This is a story with a long pre-amble. Please bear with me. The pay-off begins below the bee picture.
One of the greatest benefits of growing up in two countries as I have done, having spent exactly one half of my life in England and the other half in California, is that one's perspective is uniquely shifted depending on which country you're viewing t'other from. Each has its high and low points. Los Angeles is my home, but unless I visit England every year or so I get very, very homesick, and very skewed in my expectations. It is classic ex-pat behaviour, dully enough. One builds up an image of one's homeland that is more like the green and pleasant one of Jerusalem fame, than the current version, all smarting from too much chicken tikka masala-style obesity, the BNP & the failure of child care authorities in the London borough of Haringey.
As I drove my 14 year old daughter to the first parent/teacher conference of high school this very morning, half-numbed by lack of sleep layered on top of jetlag, she posed this question:
"Do you love Los Angeles?"
"I feel ambivalent about LA" I replied as truthfully as I could. "There are some things I love about it and some things I could do without."
Driving through Century City hours after re-entry, the relentless sun high in the sky, cars honking at each other, the streets devoid of pedestrians, the dry air catching in my throat as I go to swear at other drivers (oh, they're all idiots but me, of course), all I can think about is the glorious, cool days of English autumn and the way my brother always sees the best in everyone. He is a kind man. A really kind man. He cares deeply about people and chooses to see the good. This is how I used to be. I know I was this way once. But years of punching and being battered in Hollywood has knocked it out of me. I dislike this quality most in myself. It's called, quite plainly, cynicism and when I was in England, it went away for just long enough for me to notice.
Seeing the good also involves believing in goodness and trusting that things will turn out the right way.
This is a silly story, really, but one that has stayed with me and sometimes when things stay with us perhaps we should pay attention to them.
On Saturday afternoon, in Scotland, my brother and his wife, J went to a wedding so the children and I amused ourselves playing football on the lawn, rolling around on the grass with the dogs and finally having a dog grooming contest. The Labradors rolled their eyes at us but were good-natured as only Labs can be and sat quietly and patiently as we pulled combs through their thick coats and flicked great handfuls of the furry stuff into the breeze.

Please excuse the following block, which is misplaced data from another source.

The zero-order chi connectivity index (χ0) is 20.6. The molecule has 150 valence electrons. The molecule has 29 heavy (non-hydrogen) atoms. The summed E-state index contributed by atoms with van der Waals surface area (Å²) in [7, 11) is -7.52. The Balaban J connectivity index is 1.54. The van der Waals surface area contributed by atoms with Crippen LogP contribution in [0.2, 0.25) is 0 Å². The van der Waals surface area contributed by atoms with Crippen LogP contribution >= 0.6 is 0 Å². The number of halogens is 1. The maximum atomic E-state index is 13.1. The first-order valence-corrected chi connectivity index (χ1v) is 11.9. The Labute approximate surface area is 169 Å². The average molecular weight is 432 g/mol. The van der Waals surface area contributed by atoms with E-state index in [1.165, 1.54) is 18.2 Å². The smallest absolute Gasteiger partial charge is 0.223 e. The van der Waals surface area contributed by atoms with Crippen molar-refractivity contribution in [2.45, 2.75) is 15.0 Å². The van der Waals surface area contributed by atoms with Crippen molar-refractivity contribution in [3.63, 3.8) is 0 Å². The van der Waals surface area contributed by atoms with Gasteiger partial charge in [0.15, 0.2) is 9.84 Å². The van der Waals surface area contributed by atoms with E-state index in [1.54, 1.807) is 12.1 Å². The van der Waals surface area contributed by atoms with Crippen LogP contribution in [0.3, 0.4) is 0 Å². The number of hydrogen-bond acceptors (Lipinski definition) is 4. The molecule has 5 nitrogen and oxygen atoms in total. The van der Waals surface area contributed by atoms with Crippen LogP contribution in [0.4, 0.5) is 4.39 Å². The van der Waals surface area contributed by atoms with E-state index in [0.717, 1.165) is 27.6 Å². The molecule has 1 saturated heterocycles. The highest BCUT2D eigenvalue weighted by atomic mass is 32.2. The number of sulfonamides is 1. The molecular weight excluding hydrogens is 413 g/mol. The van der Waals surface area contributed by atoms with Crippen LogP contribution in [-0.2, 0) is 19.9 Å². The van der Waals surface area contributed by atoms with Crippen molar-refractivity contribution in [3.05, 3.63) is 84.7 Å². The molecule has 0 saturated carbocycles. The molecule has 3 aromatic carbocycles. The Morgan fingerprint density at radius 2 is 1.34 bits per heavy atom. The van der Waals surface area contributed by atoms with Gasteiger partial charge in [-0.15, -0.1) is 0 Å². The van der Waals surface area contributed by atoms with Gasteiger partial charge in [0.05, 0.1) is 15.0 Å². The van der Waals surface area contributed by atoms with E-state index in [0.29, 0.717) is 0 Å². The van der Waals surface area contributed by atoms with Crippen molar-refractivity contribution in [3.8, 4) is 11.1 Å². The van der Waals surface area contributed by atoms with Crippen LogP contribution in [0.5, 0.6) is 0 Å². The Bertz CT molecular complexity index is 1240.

Later, when D&J had come home, full of wedding joy, I happened to touch my ear and realize that my earring had fallen out. It was a tiny gold bee, earrings the Maharishi had given me when we first got married. Of course, with a name like Bumble, people are very generous with their bee gifts -- cushions, plates, cups, paper, pictures -- but these earrings are my very favorite. They have the tiniest ruby eyes. Somehow, oddly, the butterfly back was still stuck to my ear, but the bee itself was nowhere to be found. We looked in the sofa, behind the sofa, under the sofa cushions, under the sofa, on the carpet, but nothing.
"Don't worry" said J, my sister-in-law "We'll find it. Let's retrace your steps."
"I was playing outside with the children. We'll never find it out there" I said, "Oh, please don't worry."
"Nonsense" said J, "of course we'll find it. You must have faith!"
I rolled my eyes like the Labrador at her and followed her outside where it was still just light, the sky glowing pink and blue. Between the front door and the steps to the lawn is a wide piece of gravelly driveway. I walked across the little pebbles and looked down halfheartedly and then followed J down the steps where we brushed the dogs. The lawn is huge and stretches out to the field where the horses were grazing. J marched ahead, absolutely confident in her belief that we will find the earring. I'm laughing, of course, and I tease her.
"It's like trying to find a needle in a haystack, J. It's never going to happen."
She tuts at me "Oh ye of little faith." (She actually says this.)
So to humour her, and only to humour her, I put one foot on the grass, which, I might add, hasn't been mown for a month or more, and gaze at the little green blades, strewn with dog hair. And then my other foot. I shuffle about a bit wondering how long I have to keep up this charade. The dogs are being good sports too. They're sniffing about, being waggy, enjoying the game.
And then I see it. It's as big as my thumb nail and lying on its back, its legs in the air. It's my gold bee.
My sister-in-law -- who really should have been a missionary, she's so inspiring -- is not in the slightest bit shocked. She looks at me, smiles, and says "I told you so."